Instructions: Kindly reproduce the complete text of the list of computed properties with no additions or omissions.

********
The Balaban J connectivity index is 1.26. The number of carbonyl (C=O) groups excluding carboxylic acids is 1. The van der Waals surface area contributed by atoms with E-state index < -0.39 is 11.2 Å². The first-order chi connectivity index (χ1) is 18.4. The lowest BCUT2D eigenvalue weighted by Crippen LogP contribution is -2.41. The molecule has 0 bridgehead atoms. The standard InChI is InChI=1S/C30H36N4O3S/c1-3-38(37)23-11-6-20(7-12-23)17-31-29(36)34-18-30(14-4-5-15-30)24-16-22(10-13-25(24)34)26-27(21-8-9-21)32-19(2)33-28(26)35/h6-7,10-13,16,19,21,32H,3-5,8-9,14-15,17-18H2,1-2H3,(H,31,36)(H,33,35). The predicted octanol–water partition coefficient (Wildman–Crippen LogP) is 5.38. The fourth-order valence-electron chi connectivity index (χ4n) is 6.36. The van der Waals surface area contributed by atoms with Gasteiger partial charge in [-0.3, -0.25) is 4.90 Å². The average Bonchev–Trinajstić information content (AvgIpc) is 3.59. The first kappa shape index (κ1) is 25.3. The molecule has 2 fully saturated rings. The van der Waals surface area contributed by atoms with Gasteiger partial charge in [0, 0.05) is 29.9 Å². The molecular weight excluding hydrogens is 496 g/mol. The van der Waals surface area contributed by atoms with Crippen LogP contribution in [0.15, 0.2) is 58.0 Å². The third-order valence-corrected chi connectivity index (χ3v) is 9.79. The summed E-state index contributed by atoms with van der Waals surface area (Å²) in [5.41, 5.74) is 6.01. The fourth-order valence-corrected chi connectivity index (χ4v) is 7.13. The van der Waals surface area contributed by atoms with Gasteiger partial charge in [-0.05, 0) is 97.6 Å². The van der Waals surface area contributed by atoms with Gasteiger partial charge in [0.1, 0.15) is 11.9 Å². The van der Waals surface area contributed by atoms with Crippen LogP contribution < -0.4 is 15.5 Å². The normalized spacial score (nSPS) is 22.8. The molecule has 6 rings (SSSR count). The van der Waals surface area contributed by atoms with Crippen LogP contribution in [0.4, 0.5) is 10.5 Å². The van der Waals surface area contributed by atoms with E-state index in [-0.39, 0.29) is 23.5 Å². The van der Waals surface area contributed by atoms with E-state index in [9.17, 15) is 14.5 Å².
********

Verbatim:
The Balaban J connectivity index is 1.26. The number of carbonyl (C=O) groups excluding carboxylic acids is 1. The van der Waals surface area contributed by atoms with E-state index < -0.39 is 11.2 Å². The first-order chi connectivity index (χ1) is 18.4. The lowest BCUT2D eigenvalue weighted by Crippen LogP contribution is -2.41. The molecule has 0 bridgehead atoms. The standard InChI is InChI=1S/C30H36N4O3S/c1-3-38(37)23-11-6-20(7-12-23)17-31-29(36)34-18-30(14-4-5-15-30)24-16-22(10-13-25(24)34)26-27(21-8-9-21)32-19(2)33-28(26)35/h6-7,10-13,16,19,21,32H,3-5,8-9,14-15,17-18H2,1-2H3,(H,31,36)(H,33,35). The predicted octanol–water partition coefficient (Wildman–Crippen LogP) is 5.38. The fourth-order valence-electron chi connectivity index (χ4n) is 6.36. The van der Waals surface area contributed by atoms with Gasteiger partial charge in [-0.3, -0.25) is 4.90 Å². The average Bonchev–Trinajstić information content (AvgIpc) is 3.59. The first kappa shape index (κ1) is 25.3. The molecule has 2 fully saturated rings. The van der Waals surface area contributed by atoms with Gasteiger partial charge in [0, 0.05) is 29.9 Å². The molecular weight excluding hydrogens is 496 g/mol. The van der Waals surface area contributed by atoms with Crippen LogP contribution in [0.15, 0.2) is 58.0 Å². The third-order valence-corrected chi connectivity index (χ3v) is 9.79. The summed E-state index contributed by atoms with van der Waals surface area (Å²) in [5.41, 5.74) is 6.01. The fourth-order valence-corrected chi connectivity index (χ4v) is 7.13. The van der Waals surface area contributed by atoms with Gasteiger partial charge in [-0.05, 0) is 97.6 Å². The van der Waals surface area contributed by atoms with Gasteiger partial charge in [0.1, 0.15) is 11.9 Å². The van der Waals surface area contributed by atoms with Crippen LogP contribution < -0.4 is 15.5 Å². The normalized spacial score (nSPS) is 22.8. The molecule has 6 rings (SSSR count). The van der Waals surface area contributed by atoms with Crippen LogP contribution in [0.4, 0.5) is 10.5 Å². The van der Waals surface area contributed by atoms with E-state index in [-0.39, 0.29) is 23.5 Å². The van der Waals surface area contributed by atoms with E-state index in [9.17, 15) is 14.5 Å².